“I'm a bit envious about all the exciting new projects you get to undertake now that you are "untethered," as you say. I loved Dennis Collins' remarks about why he stepped down as head of the Irvine Foundation after 10 (?) years -- he thought it was important to "re-pot" oneself every few years to grow new roots and see what might bloom from them. It reminded me of the policy of the Ford Foundation to limit program officers' assignments to only 3-year stints before they rotate to different program areas. It changes how you approach the job to know that you have a finite timeframe for accomplishing things.”
--Kathleen Costello, Executive Director, The Gianneschi Center for Nonprofit Research, California State University, Fullerton

Finally, when I had coffee with my friend Paul Freeman, a former Laguna Beach Mayor, earlier in the week, he told me that almost everyone he knows in our age range (50+) is either making a total career change or giving it serious thought.

I guess I’m just assuming my fated role as a member of the baby boom generation!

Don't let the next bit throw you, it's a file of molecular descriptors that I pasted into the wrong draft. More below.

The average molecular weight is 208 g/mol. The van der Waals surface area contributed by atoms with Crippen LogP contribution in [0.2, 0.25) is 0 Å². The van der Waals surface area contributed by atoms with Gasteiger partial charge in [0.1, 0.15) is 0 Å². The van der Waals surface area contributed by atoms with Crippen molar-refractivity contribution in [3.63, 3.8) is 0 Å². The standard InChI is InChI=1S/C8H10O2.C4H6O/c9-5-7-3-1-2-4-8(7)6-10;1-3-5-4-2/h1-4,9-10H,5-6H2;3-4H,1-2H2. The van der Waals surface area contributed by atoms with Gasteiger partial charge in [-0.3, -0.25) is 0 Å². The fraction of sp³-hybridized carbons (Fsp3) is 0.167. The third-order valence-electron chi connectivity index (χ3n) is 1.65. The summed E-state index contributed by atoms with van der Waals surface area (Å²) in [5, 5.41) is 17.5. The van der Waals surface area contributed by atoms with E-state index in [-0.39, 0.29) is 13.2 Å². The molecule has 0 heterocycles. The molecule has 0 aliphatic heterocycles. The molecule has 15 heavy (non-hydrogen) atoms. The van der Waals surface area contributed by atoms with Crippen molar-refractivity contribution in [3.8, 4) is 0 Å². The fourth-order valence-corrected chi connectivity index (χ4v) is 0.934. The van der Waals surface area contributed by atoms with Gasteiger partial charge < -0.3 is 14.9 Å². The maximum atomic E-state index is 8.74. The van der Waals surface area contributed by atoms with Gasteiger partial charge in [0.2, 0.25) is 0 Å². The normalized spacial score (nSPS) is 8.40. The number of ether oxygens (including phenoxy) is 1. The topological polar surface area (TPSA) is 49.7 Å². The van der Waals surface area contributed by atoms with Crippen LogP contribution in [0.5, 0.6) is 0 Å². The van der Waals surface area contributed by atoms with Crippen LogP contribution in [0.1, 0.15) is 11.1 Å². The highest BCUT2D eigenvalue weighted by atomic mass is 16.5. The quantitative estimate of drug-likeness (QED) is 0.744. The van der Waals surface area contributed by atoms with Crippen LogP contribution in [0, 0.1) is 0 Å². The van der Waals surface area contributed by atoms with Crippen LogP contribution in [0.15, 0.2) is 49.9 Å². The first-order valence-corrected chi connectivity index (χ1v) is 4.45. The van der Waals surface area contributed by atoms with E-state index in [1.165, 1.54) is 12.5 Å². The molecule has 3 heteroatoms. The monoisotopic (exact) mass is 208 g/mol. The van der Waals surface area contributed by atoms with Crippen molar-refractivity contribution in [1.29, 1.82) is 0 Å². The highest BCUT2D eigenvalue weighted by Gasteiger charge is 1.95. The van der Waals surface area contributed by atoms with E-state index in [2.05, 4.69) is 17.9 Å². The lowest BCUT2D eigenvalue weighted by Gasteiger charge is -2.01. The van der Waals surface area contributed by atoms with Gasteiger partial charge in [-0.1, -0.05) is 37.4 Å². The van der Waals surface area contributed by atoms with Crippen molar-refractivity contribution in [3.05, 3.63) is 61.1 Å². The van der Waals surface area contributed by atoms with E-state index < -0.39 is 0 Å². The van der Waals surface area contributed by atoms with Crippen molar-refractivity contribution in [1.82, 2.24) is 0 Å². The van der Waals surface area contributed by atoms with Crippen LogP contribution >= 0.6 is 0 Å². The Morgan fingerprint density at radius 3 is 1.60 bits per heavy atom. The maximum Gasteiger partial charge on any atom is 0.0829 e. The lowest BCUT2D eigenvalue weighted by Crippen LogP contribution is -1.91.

Until next time…


Friday, July 27, 2007

DVR (aka TiVo)

The last two nights have been unusually humid for Southern California, making what would normally be a pleasant (or at least tolerable) temperature, around 78, uncomfortable enough to motivate us to turn on a fan, but not the A/C.

Under these conditions, we’ve reviewed some of the TV shows we’d DVRed (well, why can’t I make that a verb? Wordsmiths everywhere have already approved “TiVo” as a verb.)

Big Love was the first on our list, so we watched it. Several months ago, I asked a Mormon friend if he’d watched it yet; even though he hadn’t, he certainly had heard a lot about it, and wasn’t exactly that interested in seeing it—particularly due to the polygamy angle. I told him that I thought he should check it out—first, because he’s extremely open-minded when it comes to theatre anyway, and second, because he wasn’t likely to find much to be offended by in the show.